Banks embracing ‘innovation theatre’ more than digital change
Cultural change on digital strategy needed in financial services, expert says
Financial services expert Chris Skinner said banks are “just paying lip service” to digital change.
Only a handful of financial institutions are truly embracing digital change, leaving plenty of opportunities for financial technology (fintech) firms in Ireland and further afield, according to one of the world’s leading financial services experts.
Chris Skinner, a well-known commentator, speaker and writer who has been rated as one of the 40 most influential people in fintech by the Wall Street Journal, said the failure of banks to innovate was good for entrepreneurs looking to disrupt the sector.
“The banks have millions of customers, centuries of history and billions in capital and that is their strength. Their weakness, however, is their lack of vision,” he said.
The author of a number of best-selling fintech-related books, Skinner has served as an adviser to the White House, the World Bank, and the World Economic Forum. A popular blogger, he has also worked closely with some of the biggest banks in the world including HSBC, the Royal Bank of Scotland, Citibank and Société Générale.
Speaking at Enterprise Ireland’s Future of Fintech event at Dogpatch Labs in Dublin recently, Skinner said banks were largely focused on “innovation theatre” rather than on real change that bring benefits to customers.
“They aren’t really embracing digital, they are just paying it lip service,” he told delegates.
“Financial institutions have appointed chief digital officers, allocated budgets and started projects to develop innovative banking services, but what is really needed is core cultural change from the top down and few banks are looking at really changing how their organisation thinks and operates.”
He noted a small number of exceptions, including BBVA, whose executive chairman Francisco González, started out as a programmer. But, he said for the most part, few banks are focusing on real change.
Skinner, whose comments come just weeks after the second Payment Services Directive (PSD2) became law across the European Union, unleashing a new world of open banking, said there were a lot of opportunities for fintechs in the years ahead. This is due in part to traditional financial institutions becoming curators, who would look at bringing the best banking services together on behalf of customers, rather than continuing to develop their products.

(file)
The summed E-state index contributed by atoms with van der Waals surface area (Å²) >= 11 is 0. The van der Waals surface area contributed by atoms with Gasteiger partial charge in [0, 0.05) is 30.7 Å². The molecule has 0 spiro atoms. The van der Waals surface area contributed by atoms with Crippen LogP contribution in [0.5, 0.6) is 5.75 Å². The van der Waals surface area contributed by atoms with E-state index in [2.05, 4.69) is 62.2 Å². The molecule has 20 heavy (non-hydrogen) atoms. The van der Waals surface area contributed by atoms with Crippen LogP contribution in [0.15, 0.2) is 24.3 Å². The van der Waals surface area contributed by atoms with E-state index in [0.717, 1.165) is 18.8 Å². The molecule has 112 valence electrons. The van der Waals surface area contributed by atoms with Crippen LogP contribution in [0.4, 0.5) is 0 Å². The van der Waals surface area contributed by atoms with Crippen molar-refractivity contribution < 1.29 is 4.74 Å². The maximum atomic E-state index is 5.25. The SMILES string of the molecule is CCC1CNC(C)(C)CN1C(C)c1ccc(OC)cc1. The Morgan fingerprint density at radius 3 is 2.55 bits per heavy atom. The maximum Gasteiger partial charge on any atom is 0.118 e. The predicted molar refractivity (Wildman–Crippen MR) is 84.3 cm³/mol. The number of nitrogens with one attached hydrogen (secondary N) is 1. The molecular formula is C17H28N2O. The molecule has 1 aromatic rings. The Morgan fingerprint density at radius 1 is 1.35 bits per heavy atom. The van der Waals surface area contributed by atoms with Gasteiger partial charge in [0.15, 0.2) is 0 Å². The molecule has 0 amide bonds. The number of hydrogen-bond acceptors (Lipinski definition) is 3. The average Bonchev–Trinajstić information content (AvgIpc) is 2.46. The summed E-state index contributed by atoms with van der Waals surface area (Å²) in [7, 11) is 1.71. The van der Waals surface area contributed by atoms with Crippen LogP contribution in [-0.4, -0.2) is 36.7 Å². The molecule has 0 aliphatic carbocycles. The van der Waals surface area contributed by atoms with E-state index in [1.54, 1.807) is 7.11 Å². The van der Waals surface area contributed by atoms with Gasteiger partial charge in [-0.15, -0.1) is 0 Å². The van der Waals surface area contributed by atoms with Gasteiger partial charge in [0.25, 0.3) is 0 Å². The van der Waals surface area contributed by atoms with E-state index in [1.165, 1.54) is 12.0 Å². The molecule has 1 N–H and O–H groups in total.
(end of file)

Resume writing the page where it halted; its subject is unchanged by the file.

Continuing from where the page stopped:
However, he warned that banks were unlikely to disappear any time soon, noting that in the UK, the average marriage lasts 12 years but people keep the same bank account for 17 years.
“People stay with their bank longer than their partners. Financial institutions will remain as strong as ever because people are slow to give up their banks so they are needed to bring about change. Those that open up, co-create and curate by bringing the best services to their customers will thrive,” said Skinner.
Speaking to The Irish Times on the sidelines of the event, Skinner said the relationship between fintech start-ups and traditional banks was very much like that between a parent and child.
“The parent is all about safety, stability and security, whereas the child is all about breaking things apart and rebuilding again, so there will always be friction, but increasingly both sides have learned that working together has benefits,” he said.
Skinner also praised the strength of Ireland’s burgeoning fintech community. He highlighted Leveris as a “stand-out firm”, and expressed wonder at the success of online payments company Stripe, the firm established by the Limerick-born Collison brothers.
The commentator also described Brexit as “a gift” to Ireland’s financial services sector but added that the country has to move fast to take advantage of the possible benefits arising from it.
“Infrastructure build needs to be turbocharged for Ireland to take advantage and the challenge is whether it can deal with the changes in time. China is capable of completing big infrastructural projects in months, and in Dubai they built a new canal in just 18 months. That is the sort of mentally that is needed in Ireland,” said Skinner.